What Types of Food Can Give You Bad Breath?

When you have an important business meeting, a lunch appointment, or a romantic date in your schedule, you will probably avoid eating any dish with garlic or onions. But sometimes, even if you did avoid eating something with those malodorous ingredients, your breath still smells bad. Does this mean there’s something wrong with your teeth?

Although it’s a good idea to regularly consult your dentist as a preventive measure, you may also want to look into what you're eating. What you eat could give you bad breath.

How Food Causes Bad Breath

Onions and garlic foul up your breath because of their natural chemicals, but other food items cause bad breath because they foster the growth of bacteria. Some kinds of food are better at providing bacteria in your mouth the environment they need to stink up breath. Bacteria love acidic environments, so food with high acidity can increase the number of microbes in your mouth and give you eye-watering exhalations. Others may be very sticky and adhere to the nooks and crannies of your mouth where they become fodder for bacteria.

Dentists at grandridgedental.net recommend that you floss regularly and drinks lots of water to prevent this from happening. Flossing removes detritus from between and around your teeth, where toothbrushing sometimes cannot reach them. Drinking lots of water keeps your mouth from getting dry, which can give you bad breath as well, and neutralize acidic substances from your last meal.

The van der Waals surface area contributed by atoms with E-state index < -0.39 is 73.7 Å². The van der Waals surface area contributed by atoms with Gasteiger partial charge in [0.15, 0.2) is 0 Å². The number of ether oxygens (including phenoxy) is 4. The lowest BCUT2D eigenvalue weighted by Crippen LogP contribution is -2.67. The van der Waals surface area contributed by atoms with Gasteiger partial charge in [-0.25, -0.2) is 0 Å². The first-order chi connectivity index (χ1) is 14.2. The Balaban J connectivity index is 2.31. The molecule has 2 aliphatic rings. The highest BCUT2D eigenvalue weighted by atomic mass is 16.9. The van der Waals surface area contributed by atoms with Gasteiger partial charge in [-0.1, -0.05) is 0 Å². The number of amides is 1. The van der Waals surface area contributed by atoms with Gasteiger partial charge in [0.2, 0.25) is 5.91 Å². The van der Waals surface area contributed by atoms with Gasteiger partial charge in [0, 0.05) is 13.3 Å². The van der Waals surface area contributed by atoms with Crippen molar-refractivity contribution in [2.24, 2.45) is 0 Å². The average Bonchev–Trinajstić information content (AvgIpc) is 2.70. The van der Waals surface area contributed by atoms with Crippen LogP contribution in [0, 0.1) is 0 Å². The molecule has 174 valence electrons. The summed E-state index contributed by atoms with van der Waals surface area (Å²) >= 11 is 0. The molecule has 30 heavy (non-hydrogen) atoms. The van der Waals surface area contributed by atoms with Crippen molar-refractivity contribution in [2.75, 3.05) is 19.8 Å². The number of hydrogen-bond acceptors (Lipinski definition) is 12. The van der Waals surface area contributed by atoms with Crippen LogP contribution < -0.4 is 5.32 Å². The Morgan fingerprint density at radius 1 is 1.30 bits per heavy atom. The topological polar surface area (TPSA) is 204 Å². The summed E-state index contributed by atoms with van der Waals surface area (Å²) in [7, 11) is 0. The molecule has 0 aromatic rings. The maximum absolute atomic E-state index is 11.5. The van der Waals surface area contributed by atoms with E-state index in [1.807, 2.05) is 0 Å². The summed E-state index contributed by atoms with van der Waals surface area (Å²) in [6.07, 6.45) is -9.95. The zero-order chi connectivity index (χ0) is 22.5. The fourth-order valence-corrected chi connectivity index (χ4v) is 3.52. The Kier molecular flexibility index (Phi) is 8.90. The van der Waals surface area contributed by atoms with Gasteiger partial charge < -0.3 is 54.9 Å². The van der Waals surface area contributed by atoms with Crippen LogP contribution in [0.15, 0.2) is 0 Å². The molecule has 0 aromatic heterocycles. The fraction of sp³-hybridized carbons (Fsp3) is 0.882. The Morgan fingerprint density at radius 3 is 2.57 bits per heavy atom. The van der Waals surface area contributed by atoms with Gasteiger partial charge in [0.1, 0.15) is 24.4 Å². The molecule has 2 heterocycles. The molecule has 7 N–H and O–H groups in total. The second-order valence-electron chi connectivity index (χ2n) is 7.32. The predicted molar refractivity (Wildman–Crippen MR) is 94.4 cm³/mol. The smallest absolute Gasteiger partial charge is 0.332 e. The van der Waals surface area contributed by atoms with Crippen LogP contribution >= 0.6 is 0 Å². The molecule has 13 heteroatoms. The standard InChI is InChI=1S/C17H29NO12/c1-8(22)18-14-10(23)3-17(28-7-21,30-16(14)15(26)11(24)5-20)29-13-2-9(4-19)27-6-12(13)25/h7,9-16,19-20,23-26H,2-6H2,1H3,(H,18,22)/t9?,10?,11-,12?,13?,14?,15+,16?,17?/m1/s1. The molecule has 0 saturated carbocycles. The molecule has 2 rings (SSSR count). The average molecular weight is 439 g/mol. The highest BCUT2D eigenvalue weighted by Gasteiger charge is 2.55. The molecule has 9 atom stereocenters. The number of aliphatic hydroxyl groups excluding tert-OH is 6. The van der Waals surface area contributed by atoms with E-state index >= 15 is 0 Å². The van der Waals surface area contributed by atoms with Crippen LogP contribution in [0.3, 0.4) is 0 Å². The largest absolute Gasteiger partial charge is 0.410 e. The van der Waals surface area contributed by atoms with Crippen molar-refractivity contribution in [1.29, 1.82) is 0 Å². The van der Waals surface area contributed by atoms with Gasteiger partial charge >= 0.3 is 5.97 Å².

Unexpected Bad Breath Food

So which food products give you halitosis? Here are some possible culprits.

·       Peanut butter is very tasty, but it’s also very sticky, which makes it possible to adhere to your teeth for hours. It’s thick and pasty consistency make it challenging for your saliva to break it down and its protein-rich ingredients make it a feast for bacteria.
·       Oranges, lemons, and limes increase the acidity of your mouth if you eat enough of them, turning your mouth into a bacterial playground. If you suffer from acid reflux, this can exacerbate the problem.
·       Fish in cans are more exposed to air than fresh fish, which can oxidize them. This prolonged exposure also gives the fish time to react to other materials. Tuna and other fish also contain trimethylamines, a compound responsible for the distinct fishy odor.
·       Dairy products have amino acids which, when consumed by bacteria in your mouth, create a sulfurous chemical that give your breath a sour scent. Cheese particles can also be sticky, and chunks can get stuck between your teeth after eating.
·       Tomato-based sauces, like a lot of pasta sauces, have high acidity, which can have the same effect as citrus fruits to your breath.

Of course, keeping your mouth healthy means more than just keeping your breath fresh. Foster good dental hygiene practices, such as regular toothbrushing and flossing, to maintain healthy teeth and gums. And don’t forget to schedule appointments with your dentist at reasonable intervals. A healthy set of teeth and gums is the best defense against bad breath.

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